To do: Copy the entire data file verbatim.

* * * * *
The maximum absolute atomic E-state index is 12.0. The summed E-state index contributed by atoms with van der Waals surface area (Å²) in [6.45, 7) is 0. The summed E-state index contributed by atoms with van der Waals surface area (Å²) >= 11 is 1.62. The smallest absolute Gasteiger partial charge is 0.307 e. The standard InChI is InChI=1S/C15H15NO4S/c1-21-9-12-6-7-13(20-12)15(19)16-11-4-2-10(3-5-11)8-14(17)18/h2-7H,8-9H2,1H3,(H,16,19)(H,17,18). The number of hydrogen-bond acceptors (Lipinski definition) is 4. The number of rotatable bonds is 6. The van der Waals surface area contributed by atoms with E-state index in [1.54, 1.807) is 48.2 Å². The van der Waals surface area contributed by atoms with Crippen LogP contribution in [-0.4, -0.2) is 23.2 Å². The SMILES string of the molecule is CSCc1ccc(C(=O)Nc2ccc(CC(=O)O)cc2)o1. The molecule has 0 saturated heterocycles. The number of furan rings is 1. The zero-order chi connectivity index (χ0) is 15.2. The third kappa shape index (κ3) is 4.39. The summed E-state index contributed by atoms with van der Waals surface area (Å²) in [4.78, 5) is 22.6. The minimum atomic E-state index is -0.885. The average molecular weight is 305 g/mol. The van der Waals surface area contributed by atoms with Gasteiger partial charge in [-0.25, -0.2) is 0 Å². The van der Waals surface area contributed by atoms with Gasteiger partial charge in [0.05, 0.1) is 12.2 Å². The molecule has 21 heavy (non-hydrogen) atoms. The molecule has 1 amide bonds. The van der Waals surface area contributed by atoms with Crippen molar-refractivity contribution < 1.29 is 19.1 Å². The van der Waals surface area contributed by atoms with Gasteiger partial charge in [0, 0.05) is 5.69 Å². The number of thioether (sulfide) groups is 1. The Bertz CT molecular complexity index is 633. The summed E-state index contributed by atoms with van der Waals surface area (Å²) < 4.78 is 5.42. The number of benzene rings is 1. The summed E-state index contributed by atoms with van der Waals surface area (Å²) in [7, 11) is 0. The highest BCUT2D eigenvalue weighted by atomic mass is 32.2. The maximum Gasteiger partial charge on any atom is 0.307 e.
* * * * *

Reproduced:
The maximum absolute atomic E-state index is 12.0. The summed E-state index contributed by atoms with van der Waals surface area (Å²) in [6.45, 7) is 0. The summed E-state index contributed by atoms with van der Waals surface area (Å²) >= 11 is 1.62. The smallest absolute Gasteiger partial charge is 0.307 e. The standard InChI is InChI=1S/C15H15NO4S/c1-21-9-12-6-7-13(20-12)15(19)16-11-4-2-10(3-5-11)8-14(17)18/h2-7H,8-9H2,1H3,(H,16,19)(H,17,18). The number of hydrogen-bond acceptors (Lipinski definition) is 4. The number of rotatable bonds is 6. The van der Waals surface area contributed by atoms with E-state index in [1.54, 1.807) is 48.2 Å². The van der Waals surface area contributed by atoms with Crippen LogP contribution in [-0.4, -0.2) is 23.2 Å². The SMILES string of the molecule is CSCc1ccc(C(=O)Nc2ccc(CC(=O)O)cc2)o1. The molecule has 0 saturated heterocycles. The number of furan rings is 1. The zero-order chi connectivity index (χ0) is 15.2. The third kappa shape index (κ3) is 4.39. The summed E-state index contributed by atoms with van der Waals surface area (Å²) in [4.78, 5) is 22.6. The minimum atomic E-state index is -0.885. The average molecular weight is 305 g/mol. The van der Waals surface area contributed by atoms with Gasteiger partial charge in [-0.25, -0.2) is 0 Å². The van der Waals surface area contributed by atoms with Gasteiger partial charge in [0.05, 0.1) is 12.2 Å². The molecule has 21 heavy (non-hydrogen) atoms. The molecule has 1 amide bonds. The van der Waals surface area contributed by atoms with Crippen molar-refractivity contribution < 1.29 is 19.1 Å². The van der Waals surface area contributed by atoms with Gasteiger partial charge in [0, 0.05) is 5.69 Å². The number of thioether (sulfide) groups is 1. The Bertz CT molecular complexity index is 633. The summed E-state index contributed by atoms with van der Waals surface area (Å²) < 4.78 is 5.42. The number of benzene rings is 1. The summed E-state index contributed by atoms with van der Waals surface area (Å²) in [7, 11) is 0. The highest BCUT2D eigenvalue weighted by atomic mass is 32.2. The maximum Gasteiger partial charge on any atom is 0.307 e.